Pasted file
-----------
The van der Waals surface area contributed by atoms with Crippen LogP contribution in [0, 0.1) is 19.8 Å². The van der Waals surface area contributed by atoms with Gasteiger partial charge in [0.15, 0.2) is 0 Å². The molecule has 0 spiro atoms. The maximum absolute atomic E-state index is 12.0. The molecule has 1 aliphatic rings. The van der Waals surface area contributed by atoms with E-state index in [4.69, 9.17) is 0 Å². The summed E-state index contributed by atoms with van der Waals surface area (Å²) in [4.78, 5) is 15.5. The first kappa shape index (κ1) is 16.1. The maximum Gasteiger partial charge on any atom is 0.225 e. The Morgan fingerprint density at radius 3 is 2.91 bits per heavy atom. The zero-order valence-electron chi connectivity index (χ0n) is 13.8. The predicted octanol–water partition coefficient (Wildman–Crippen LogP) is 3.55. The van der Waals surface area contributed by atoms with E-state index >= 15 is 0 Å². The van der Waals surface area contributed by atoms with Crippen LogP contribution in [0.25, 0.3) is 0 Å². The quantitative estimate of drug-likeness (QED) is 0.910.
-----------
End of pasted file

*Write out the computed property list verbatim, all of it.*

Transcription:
The van der Waals surface area contributed by atoms with Crippen LogP contribution in [0, 0.1) is 19.8 Å². The van der Waals surface area contributed by atoms with Gasteiger partial charge in [0.15, 0.2) is 0 Å². The molecule has 0 spiro atoms. The maximum absolute atomic E-state index is 12.0. The molecule has 1 aliphatic rings. The van der Waals surface area contributed by atoms with E-state index in [4.69, 9.17) is 0 Å². The summed E-state index contributed by atoms with van der Waals surface area (Å²) in [4.78, 5) is 15.5. The first kappa shape index (κ1) is 16.1. The maximum Gasteiger partial charge on any atom is 0.225 e. The Morgan fingerprint density at radius 3 is 2.91 bits per heavy atom. The zero-order valence-electron chi connectivity index (χ0n) is 13.8. The predicted octanol–water partition coefficient (Wildman–Crippen LogP) is 3.55. The van der Waals surface area contributed by atoms with E-state index >= 15 is 0 Å². The van der Waals surface area contributed by atoms with Crippen LogP contribution in [0.25, 0.3) is 0 Å². The quantitative estimate of drug-likeness (QED) is 0.910.